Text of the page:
It is estimated that 42 protestors were killed and more than 1,500 wounded in the aftermath of the Wani funeral. Despite the frequent bandhs and protest marches including in 2008 and 2010, security forces continue to be inept in crowd control resulting in excessive casualties. Special skills and benign equipment are required for this but police are not beneficiaries of such talent and tools.
What the Army and security forces can do in aid to civil authority in disturbed insurgency and terror-ridden States is to create conditions conducive for cranking in the political process. From a high of 7,000 in 1990 to 3,500 in 2003, the security forces have reduced terrorist population to a low of less than 200 today. The State and the Centre, who share power in the State, should kickstart the internal engagement with relevant stakeholders.
In 2005, Prime Minister Manmohan Singh had started five working groups on Kashmir – strengthening relations across the LoC; Centre-State relations; good governance; infrastructure and economic development; Confidence Building Measures with Jammu and Kashmir – and like the engagement of interlocutors in the State, everything petered out.
Prime Minister Narendra Modi, referring to the Pampore attack in which eight Central Reserve Police Force men were killed said: “Those who have to work from the table will work from the table; and those who have the border will work at the border with full strength. Each one will fulfil responsibility entrusted to them. Our jawans are fulfilling their responsibility.” It is clear that those working from the table have not been fulfilling their responsibility for a long time now. Two years on after pledging to turn the situation around in Jammu and Kashmir a royal mess has been created by the PDP/BJP Government. Asking the security forces to carry the can for failures of governance and politics is extremely uncivil.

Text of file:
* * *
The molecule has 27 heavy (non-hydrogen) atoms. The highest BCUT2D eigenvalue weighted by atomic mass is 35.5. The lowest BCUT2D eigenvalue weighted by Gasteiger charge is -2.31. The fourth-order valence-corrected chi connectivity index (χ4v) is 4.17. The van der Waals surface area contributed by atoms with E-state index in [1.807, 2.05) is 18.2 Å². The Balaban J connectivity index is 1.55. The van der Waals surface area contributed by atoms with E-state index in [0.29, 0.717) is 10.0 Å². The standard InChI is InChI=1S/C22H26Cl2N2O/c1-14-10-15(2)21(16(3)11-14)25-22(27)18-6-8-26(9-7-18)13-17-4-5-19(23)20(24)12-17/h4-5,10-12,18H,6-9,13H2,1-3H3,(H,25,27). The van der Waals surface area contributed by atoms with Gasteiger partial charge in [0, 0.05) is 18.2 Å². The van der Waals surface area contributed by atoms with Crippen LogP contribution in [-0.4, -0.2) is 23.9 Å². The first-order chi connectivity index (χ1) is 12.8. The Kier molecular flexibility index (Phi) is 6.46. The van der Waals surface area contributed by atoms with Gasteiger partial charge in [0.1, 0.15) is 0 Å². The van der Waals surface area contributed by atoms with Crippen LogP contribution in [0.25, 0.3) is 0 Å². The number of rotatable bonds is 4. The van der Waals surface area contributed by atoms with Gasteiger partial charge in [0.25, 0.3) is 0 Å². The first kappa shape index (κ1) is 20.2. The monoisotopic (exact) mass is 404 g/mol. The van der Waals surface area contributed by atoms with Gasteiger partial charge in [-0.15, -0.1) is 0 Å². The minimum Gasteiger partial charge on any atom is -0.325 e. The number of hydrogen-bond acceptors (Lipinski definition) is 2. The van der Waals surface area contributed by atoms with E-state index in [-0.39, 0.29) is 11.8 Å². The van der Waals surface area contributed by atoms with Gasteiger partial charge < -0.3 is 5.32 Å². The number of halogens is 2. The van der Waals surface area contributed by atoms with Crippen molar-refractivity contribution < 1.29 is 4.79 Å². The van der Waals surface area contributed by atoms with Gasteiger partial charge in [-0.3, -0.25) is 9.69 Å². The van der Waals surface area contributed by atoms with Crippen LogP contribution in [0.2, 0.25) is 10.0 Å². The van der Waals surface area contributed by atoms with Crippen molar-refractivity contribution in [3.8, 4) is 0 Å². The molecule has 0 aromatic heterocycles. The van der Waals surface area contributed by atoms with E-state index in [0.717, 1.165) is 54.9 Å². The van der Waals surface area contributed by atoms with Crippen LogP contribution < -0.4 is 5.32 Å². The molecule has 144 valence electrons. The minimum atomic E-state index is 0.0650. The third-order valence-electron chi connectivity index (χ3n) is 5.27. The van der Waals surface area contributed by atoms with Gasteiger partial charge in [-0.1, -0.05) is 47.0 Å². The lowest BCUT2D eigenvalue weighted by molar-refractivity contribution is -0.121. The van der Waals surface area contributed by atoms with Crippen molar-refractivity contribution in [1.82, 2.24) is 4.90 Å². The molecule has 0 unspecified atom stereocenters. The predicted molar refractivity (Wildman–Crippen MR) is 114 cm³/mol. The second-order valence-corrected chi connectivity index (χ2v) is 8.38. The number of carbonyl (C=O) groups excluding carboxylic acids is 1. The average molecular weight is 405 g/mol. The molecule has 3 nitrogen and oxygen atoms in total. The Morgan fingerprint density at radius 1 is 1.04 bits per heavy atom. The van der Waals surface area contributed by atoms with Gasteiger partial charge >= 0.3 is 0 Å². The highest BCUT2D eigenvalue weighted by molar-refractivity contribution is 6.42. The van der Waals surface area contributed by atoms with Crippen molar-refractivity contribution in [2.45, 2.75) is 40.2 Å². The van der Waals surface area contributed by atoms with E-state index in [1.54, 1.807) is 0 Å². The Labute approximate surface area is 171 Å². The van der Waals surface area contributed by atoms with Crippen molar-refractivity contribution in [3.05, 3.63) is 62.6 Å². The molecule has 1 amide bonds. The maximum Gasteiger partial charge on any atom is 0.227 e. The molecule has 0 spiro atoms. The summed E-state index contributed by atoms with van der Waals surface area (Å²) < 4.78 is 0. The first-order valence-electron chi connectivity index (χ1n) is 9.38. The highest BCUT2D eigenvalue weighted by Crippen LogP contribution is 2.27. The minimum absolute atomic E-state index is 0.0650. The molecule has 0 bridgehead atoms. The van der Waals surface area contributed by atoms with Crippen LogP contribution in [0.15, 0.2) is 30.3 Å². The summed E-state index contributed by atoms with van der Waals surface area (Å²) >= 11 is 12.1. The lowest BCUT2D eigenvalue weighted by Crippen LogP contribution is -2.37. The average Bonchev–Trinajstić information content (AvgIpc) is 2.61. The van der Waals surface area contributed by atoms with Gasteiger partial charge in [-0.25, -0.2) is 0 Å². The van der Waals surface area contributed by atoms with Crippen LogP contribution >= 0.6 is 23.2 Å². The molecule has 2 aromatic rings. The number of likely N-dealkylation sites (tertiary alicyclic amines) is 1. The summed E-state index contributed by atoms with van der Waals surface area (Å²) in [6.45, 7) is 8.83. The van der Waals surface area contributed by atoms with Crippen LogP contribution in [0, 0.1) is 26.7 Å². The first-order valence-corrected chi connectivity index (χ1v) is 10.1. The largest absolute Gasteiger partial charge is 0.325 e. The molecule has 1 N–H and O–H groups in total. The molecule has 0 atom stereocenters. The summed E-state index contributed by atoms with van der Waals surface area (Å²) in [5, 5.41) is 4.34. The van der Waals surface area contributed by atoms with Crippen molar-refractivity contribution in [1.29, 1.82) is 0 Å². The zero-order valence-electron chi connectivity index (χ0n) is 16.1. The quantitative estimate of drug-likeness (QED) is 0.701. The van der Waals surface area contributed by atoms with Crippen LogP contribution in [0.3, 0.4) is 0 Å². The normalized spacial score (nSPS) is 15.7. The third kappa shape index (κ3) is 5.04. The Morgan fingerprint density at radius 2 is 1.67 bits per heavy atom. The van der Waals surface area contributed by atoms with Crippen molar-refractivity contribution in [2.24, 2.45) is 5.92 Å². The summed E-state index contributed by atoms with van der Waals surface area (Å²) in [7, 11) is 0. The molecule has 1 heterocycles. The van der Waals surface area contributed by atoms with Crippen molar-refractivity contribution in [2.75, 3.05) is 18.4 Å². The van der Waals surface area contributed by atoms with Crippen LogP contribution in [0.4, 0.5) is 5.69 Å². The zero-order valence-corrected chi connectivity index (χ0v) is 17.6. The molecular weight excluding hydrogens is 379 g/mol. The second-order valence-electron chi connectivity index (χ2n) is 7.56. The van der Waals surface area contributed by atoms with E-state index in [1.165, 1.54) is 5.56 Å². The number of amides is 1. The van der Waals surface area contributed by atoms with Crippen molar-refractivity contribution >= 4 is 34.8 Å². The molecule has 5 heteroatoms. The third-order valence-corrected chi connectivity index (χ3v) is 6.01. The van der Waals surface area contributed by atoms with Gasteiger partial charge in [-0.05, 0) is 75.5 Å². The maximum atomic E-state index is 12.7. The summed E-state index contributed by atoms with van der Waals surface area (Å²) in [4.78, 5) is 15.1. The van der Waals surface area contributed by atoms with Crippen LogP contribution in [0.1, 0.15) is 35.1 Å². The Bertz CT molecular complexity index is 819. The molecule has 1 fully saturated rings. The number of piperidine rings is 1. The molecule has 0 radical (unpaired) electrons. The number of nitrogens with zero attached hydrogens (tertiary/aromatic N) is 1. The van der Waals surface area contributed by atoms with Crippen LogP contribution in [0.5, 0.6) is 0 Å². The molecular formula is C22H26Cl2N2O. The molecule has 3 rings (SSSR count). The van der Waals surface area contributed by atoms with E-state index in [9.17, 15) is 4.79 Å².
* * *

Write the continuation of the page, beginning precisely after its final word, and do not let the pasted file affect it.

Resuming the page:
In displaying muscular nationalism, the government cancelled two meetings with Pakistan – Foreign Secretary Sujata Singh in August 2014 and Foreign Minister Sushma Swaraj in August 2015 – over its meeting the Hurriyat. Quietly during the last session of Parliament, Minister of State Gen V. K Singh in a written reply removed the embargo on Hurriyat saying they were Indian citizens and could meet persons from any country. Modi wasted two years and then inevitably Pathankot happened.
Coinciding with the elimination of Wani, the Supreme Court gave a masterly strategic judgement on the indefinite deployment of the Armed Forces in Manipur. It could apply equally to other areas of internal conflict. Rejecting the government’s plea that a war-like situation existed in Manipur their Lordships ruled: “This would reflect poorly on our Armed Forces that they were unable to effectively tackle a war-like situation for almost six decades. It would also reflect poorly on the Government of India that it was unable to resort to constitutional provisions to bring a war-like situation under control for six decades.” In Jammu & Kashmir, it is seven decades.
The Courts are questioning the absence of the democratic process in open-ended deployment of security forces in a disturbed area. The military has achieved the optimum – keeping Kashmir as an integral part of India through war and war-like situations. But military deployment in Kashmir’s political vacuum will invite the law of diminishing returns.